How to Floss Properly

Dental experts recommend flossing before brushing at least once a day. Improper flossing can irritate your gums and won’t adequately remove plaque and food particles. Here’s how to floss to maintain your happy, healthy smile:

  1. Grab a piece of floss 18 inches-24 inches long.
  2. Wrap your floss around your two middle fingers, leaving 1 inch-2 inches of floss stretched taut between them.
  3. Use your thumbs and forefingers to pull the floss tight.
  4. Insert the floss between two teeth and gently rub up and down, so the floss moves against both teeth.
  5. To avoid scratching your gums, don’t rub back and forth against or into your gums.
  6. When the floss reaches your gums, curve it so it hugs the base of your tooth and can safely reach down into your gums. Repeat this motion for the other tooth.
  7. Move to a new section of floss and repeat these steps from tooth to tooth until you’ve flossed your whole mouth.

Dental Floss Alternatives

The number one reason people don’t floss their teeth is because it’s time consuming. As many as 55% of people with less-than-stellar flossing habits cite this reason, and another 16% say it’s too painful. The good news is there are a few other proper ways to floss your teeth. If the traditional dental floss is taking too long or causing you pain, consider one of these two dentist-approved alternatives:

  • Water irrigators: A water irrigator is a popular choice for people with sensitive gums. These small electric tools spray a thin stream of water between your teeth, using pressure to remove plaque and food particles.
  • Interproximal brushes: An interproximal brush is the same shape as a bottle brush, shrunk down to fit between your teeth. The thin, flexible brush has a round brush head that can dislodge food and plaque between the teeth. It saves time and is especially useful for people with braces who can’t use regular dental floss.

How to Brush Your Teeth Properly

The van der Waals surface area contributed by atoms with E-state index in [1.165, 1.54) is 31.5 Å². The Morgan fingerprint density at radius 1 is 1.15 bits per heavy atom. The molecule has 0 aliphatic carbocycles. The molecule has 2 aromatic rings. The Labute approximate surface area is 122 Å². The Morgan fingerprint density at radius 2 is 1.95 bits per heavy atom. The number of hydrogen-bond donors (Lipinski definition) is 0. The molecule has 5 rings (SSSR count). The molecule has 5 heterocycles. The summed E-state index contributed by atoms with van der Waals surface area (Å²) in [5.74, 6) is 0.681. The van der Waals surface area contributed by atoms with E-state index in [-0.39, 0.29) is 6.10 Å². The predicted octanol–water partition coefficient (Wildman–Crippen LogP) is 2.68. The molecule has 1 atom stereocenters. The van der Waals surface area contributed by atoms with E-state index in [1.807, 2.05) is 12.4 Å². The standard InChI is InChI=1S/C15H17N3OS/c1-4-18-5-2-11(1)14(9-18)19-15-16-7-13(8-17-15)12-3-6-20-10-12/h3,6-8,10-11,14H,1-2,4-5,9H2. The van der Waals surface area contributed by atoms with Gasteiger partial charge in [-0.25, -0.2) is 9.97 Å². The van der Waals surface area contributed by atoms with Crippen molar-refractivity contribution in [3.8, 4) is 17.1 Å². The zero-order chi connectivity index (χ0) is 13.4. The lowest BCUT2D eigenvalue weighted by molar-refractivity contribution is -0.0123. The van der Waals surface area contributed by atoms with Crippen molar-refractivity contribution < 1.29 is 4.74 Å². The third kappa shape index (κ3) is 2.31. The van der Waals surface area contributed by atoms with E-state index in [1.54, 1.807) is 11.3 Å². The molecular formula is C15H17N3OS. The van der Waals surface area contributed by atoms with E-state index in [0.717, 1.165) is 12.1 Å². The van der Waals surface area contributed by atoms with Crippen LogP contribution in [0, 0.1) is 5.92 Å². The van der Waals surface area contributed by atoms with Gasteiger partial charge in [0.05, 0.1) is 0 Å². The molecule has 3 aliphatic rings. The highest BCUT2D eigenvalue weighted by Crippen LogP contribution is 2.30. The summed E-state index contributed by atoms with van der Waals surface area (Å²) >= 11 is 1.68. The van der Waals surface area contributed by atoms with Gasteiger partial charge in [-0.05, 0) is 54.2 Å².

Once you’ve flossed, you can move on to brushing. While you only need to floss once a day, you should brush at least twice a day for at least two minutes each time. Wondering when to brush your teeth? One of the best times to brush your teeth is whenever you can manage two minutes to spare.

If you want to get the most benefits out of brushing, some dentists recommend it after each meal. However, twice a day, once in the morning and once before bed, is an excellent place to start. Brushing before bed can remove the food particles accumulated throughout the day. Brushing again in the morning can freshen breath and clear the plaque and bacteria that formed throughout the night.

Here’s a 10-step brushing process you can use or teach your kids to maintain a clean, healthy mouth:

  1. Hold your toothbrush bristles at a 45-degree angle to your gums.
  2. Move your brush in short strokes, about the size of a single tooth.
  3. Brush back and forth along the outside surfaces, and remember to apply gentle pressure.
  4. Using the same motion, brush along the tops of your teeth or the chewing surfaces.
  5. To reach the inside surfaces of your teeth, hold the brush vertically and move in short up-and-down motions.
  6. Brush your tongue from back to front to prevent bad breath.
  7. Rinse your toothbrush.
  8. Resist the urge to rinse out your mouth right away — this could remove the fluoride too soon.
  9. If you use a mouthwash, wait a few hours after brushing.
  10. If you use a fluoride mouthwash, wait at least 30 minutes after rinsing to eat or drink.

Schedule Your Appointment With Friedman Dental Group Today

Besides daily flossing and twice-daily brushing, the best way to look after your oral health is with the help of a dentist. Experts recommend visiting your dentist for cleanings every six months. If you’re in the South Florida area schedule your appointment today.

Last Reviewed By Dr. Eli Friedman on January 5, 2021